That’s the right question. Will the next mayor ask it?

Originally published as “Incorruptible” in the July 2014 issue of Philadelphia magazine.

Ajay Raju Profile: The Big Raju

The Dilworth Paxson CEO in his $3.1 million Society Hill home. Photography by Chris Crisman

Dilworth Paxson CEO Ajay Raju in his $3.1 million Society Hill home. Photography by Chris Crisman

Might as well start with the hair.

“My life,” he says, “is driven by my obsession with my stupid hair.”

“My wife,” he says, “hates my hair. She wants me to have no gel.”

“When I discovered gel,” he says, “it was like Aha! Caveman discovers wheel.”

“My brother,” he reports, “says, ‘It’s a previously frozen raccoon that died on the road and was tarred over and then they put it on Ajay’s head.’”

“I’m the Indian Don King.”

Born near Bhopal, brought by his parents to Northeast Philly at the age of 14 speaking no English, Ajay Raju has transformed himself from a kid who felt insecure ordering at McDonald’s to a polished 44-year-old law partner who is quickly and deferentially seated at his preferred table (rear corner near the bar, where he can see everyone come and go) in the posh 1862 dining room at the Union League. He nonchalantly requests dishes not on the menu — tonight, grilled salmon and salad, since his weight is his other obsession. “I’m a peacock,” he’ll say, again and again.

“He has one quality that you definitely do not see in the legal class — pizzazz,” says one of Raju’s friends. “They buy their clothes at Joseph A. Bank. And obviously Ajay does not shop there.” In fact, Raju appears in advertisements for Boyds; his shoes, which can run up to $12,000 a pair, come from Tom Ford.

“We’ll see whether the personal flamboyance undoes him in this town,” this observer says. “At this point, it seems not. He’s going to be a player.”

It’s not as if he’s waiting on the bench now. On this late-winter night, Raju is little more than a month into his new job as CEO and co-chairman of Dilworth Paxson, one of Philadelphia’s most storied law firms. He moved there after nearly a decade at Reed Smith, a much larger firm with an international presence, where he managed the Philadelphia office and was acknowledged as a top rainmaker among 1,800 partners worldwide.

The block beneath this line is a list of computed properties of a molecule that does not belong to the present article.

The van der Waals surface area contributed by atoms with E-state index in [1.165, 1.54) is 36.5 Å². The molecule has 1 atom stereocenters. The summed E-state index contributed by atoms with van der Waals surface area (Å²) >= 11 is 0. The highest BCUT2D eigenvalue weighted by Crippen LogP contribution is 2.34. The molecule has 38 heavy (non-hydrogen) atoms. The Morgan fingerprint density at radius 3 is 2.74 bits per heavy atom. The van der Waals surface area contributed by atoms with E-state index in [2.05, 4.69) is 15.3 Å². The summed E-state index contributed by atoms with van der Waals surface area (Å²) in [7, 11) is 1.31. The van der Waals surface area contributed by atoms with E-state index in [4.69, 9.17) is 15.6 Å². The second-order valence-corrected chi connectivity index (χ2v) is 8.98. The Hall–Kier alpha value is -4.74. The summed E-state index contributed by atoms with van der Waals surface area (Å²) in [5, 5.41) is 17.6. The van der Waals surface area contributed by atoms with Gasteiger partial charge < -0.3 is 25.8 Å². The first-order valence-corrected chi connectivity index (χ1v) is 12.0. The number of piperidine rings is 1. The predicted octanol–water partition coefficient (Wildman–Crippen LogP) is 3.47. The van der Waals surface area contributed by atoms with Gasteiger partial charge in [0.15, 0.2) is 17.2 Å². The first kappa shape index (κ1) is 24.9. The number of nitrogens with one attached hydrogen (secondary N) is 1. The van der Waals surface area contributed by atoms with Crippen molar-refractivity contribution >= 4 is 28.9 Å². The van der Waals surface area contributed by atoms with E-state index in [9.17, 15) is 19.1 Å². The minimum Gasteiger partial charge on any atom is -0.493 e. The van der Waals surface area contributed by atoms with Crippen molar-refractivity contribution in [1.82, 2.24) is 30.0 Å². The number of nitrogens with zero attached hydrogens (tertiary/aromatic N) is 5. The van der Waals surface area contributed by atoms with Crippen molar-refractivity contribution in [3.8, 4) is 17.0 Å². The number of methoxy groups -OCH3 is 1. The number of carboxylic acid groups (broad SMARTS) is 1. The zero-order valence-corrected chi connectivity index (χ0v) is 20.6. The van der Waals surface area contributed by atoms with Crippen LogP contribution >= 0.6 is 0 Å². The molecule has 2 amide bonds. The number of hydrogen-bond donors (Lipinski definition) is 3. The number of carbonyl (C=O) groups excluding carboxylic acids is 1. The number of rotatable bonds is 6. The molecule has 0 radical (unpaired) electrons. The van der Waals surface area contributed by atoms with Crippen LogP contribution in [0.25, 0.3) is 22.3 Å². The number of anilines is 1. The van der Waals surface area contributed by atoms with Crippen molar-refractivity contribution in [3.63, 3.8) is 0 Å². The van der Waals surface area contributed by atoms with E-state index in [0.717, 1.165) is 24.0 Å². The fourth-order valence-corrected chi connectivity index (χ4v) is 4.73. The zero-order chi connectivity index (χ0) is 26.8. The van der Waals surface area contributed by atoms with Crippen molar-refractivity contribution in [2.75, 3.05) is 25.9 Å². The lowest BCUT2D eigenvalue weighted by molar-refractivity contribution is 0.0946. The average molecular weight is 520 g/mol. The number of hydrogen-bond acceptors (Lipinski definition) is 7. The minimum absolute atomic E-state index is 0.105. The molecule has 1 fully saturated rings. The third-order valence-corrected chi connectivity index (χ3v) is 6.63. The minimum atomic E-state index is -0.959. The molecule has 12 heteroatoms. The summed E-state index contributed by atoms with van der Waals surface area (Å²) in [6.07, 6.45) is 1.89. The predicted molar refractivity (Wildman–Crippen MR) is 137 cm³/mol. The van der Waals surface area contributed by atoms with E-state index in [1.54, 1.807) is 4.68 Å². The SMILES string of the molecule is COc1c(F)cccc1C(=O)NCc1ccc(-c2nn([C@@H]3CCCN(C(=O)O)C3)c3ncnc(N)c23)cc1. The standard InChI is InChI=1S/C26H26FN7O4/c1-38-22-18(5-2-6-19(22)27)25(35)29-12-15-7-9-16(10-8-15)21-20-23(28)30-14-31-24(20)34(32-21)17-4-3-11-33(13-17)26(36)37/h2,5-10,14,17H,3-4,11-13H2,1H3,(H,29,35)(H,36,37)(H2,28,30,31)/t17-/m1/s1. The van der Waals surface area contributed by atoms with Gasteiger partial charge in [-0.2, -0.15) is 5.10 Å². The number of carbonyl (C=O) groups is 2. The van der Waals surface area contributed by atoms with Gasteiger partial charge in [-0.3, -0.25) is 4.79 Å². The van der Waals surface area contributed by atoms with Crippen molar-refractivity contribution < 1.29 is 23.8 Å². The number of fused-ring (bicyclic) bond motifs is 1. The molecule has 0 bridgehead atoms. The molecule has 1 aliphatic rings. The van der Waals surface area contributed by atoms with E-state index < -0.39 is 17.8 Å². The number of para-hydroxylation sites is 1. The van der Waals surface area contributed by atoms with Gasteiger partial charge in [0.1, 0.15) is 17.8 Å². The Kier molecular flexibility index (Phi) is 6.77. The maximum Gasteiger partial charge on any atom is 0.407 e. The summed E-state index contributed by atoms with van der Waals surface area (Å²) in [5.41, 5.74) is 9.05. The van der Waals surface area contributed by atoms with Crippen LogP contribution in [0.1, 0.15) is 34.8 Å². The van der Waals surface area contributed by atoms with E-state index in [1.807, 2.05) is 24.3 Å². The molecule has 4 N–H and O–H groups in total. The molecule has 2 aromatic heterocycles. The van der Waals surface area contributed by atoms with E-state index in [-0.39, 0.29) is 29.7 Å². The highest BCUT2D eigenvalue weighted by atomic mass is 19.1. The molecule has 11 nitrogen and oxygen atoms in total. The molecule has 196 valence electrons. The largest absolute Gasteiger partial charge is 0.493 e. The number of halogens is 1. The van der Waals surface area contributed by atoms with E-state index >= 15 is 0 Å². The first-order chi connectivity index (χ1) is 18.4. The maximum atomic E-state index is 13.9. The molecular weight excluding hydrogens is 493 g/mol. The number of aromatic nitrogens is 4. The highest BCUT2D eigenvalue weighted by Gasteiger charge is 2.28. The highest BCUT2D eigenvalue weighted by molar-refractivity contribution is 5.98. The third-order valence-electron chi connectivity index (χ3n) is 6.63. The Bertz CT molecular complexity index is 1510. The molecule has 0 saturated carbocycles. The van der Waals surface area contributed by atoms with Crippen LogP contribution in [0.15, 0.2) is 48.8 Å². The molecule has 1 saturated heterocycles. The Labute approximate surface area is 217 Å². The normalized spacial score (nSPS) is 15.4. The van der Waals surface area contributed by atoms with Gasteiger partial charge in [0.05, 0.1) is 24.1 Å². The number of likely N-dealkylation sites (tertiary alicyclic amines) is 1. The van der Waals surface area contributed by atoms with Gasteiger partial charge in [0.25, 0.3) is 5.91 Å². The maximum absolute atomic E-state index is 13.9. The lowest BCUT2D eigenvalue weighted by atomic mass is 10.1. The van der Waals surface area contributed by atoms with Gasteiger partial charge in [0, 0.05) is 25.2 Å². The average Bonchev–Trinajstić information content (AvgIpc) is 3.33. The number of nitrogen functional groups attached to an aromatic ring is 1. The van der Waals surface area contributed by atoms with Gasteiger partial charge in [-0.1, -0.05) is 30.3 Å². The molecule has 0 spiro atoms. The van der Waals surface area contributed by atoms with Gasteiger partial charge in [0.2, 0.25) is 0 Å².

There are those who think Raju’s move to a smaller, more Philly-focused shop is really about having a home in a politically connected firm and dressing himself in the double-breasted, pin-striped aura of Richardson Dilworth, the legendary mayor and political reformer. He already sits on a dozen nonprofit boards around town, ranging from the Art Museum to the Zoo. He has his own political action committee — Center PAC — that has helped raise money for Tom Corbett and Bob Casey. Raju, possessed with what he calls “immigrant impatience,” has been raising money for politicians since he was a teenager. (As a young peacock, he disguised fund-raisers as fashion shows.) Raju calls Center PAC an “incubation platform” and plans eventually to help launch the political careers of civic-minded business types. People like him.

During talks about his move to Dilworth with its longtime partner Joe Jacovini, who stepped aside from running the firm for Raju to move in, the two men had a number of meetings right here in full view at the Union League. “They thought a merger was happening — this crowd,” Raju says, glancing across the table to the full and noisy bar area. “It’s almost like they analyze your stools to see what you ate this month. In New York, nobody would give a rat’s ass. Here, they watch everything.”

Of course, he’s a guy who doesn’t mind being watched. Peacocks don’t try to hide. While he may not be ready to run for mayor, he’s long been running for something. At this point, he has a self-appointed position; call it ch­eerleader-in-chief. Ajay Raju is making a deliberate effort to make sure people don’t just look — he wants them to look and listen.

It’s the reason he’s spending hours tonight dining with someone who can bring him no legal business, who offers no new connection in the guarded back corridors of power and influence. He’s here despite the objections of those around him.

“I can honestly tell you that every friend and adviser tells me not to talk to you right now,” Raju tells me just before — diet be damned — ordering dessert, his third helping today of Union League brownies with peanut butter ice cream. (It’s a long story that involves having two lunches.) “‘You can gain nothing with a profile of you; nothing good comes out of it. It doesn’t get you anywhere.’

“But I think it’s the perfect time. I have this idea, and I want the message to get out there.”

Dominic Pileggi: The Grown-Up

Pileggi outside his home in Chester. Photography by Colin Lenton

Pileggi outside his home in Chester. Photography by Colin Lenton